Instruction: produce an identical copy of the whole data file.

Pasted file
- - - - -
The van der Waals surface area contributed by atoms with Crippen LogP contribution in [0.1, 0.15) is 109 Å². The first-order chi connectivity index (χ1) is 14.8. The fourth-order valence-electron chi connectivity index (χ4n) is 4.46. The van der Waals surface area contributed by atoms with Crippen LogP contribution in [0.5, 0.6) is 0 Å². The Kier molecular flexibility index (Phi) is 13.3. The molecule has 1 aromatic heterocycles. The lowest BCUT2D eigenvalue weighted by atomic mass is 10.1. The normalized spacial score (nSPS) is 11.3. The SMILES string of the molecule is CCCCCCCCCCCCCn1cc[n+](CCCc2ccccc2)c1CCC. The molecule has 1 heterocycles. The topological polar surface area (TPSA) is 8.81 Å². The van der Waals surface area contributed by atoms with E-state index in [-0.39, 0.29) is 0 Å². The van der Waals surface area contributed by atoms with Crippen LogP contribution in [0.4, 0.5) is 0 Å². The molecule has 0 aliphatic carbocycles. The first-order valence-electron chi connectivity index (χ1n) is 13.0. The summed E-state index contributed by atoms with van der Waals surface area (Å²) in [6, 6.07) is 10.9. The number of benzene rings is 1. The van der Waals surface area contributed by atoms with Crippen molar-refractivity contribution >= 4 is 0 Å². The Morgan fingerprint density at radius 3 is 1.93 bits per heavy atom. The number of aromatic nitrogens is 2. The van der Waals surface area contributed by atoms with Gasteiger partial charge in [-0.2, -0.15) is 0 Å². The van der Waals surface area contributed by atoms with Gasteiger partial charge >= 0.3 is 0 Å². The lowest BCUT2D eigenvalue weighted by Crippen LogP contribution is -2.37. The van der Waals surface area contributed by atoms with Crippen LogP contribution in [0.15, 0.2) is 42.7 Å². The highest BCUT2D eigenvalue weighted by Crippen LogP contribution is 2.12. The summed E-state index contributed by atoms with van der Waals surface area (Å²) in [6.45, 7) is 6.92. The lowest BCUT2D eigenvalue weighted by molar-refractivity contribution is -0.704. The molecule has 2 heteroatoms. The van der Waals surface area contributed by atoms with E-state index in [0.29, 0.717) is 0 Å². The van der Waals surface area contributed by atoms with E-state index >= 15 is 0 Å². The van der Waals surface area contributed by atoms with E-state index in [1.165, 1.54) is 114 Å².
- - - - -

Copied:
The van der Waals surface area contributed by atoms with Crippen LogP contribution in [0.1, 0.15) is 109 Å². The first-order chi connectivity index (χ1) is 14.8. The fourth-order valence-electron chi connectivity index (χ4n) is 4.46. The van der Waals surface area contributed by atoms with Crippen LogP contribution in [0.5, 0.6) is 0 Å². The Kier molecular flexibility index (Phi) is 13.3. The molecule has 1 aromatic heterocycles. The lowest BCUT2D eigenvalue weighted by atomic mass is 10.1. The normalized spacial score (nSPS) is 11.3. The SMILES string of the molecule is CCCCCCCCCCCCCn1cc[n+](CCCc2ccccc2)c1CCC. The molecule has 1 heterocycles. The topological polar surface area (TPSA) is 8.81 Å². The van der Waals surface area contributed by atoms with E-state index in [-0.39, 0.29) is 0 Å². The van der Waals surface area contributed by atoms with Crippen LogP contribution in [0.4, 0.5) is 0 Å². The molecule has 0 aliphatic carbocycles. The first-order valence-electron chi connectivity index (χ1n) is 13.0. The summed E-state index contributed by atoms with van der Waals surface area (Å²) in [6, 6.07) is 10.9. The number of benzene rings is 1. The van der Waals surface area contributed by atoms with Crippen molar-refractivity contribution >= 4 is 0 Å². The Morgan fingerprint density at radius 3 is 1.93 bits per heavy atom. The number of aromatic nitrogens is 2. The van der Waals surface area contributed by atoms with Gasteiger partial charge in [-0.2, -0.15) is 0 Å². The van der Waals surface area contributed by atoms with Gasteiger partial charge >= 0.3 is 0 Å². The lowest BCUT2D eigenvalue weighted by Crippen LogP contribution is -2.37. The van der Waals surface area contributed by atoms with Crippen LogP contribution in [0.15, 0.2) is 42.7 Å². The highest BCUT2D eigenvalue weighted by Crippen LogP contribution is 2.12. The summed E-state index contributed by atoms with van der Waals surface area (Å²) in [6.45, 7) is 6.92. The lowest BCUT2D eigenvalue weighted by molar-refractivity contribution is -0.704. The molecule has 2 heteroatoms. The van der Waals surface area contributed by atoms with E-state index in [0.29, 0.717) is 0 Å². The van der Waals surface area contributed by atoms with E-state index >= 15 is 0 Å². The van der Waals surface area contributed by atoms with E-state index in [1.165, 1.54) is 114 Å².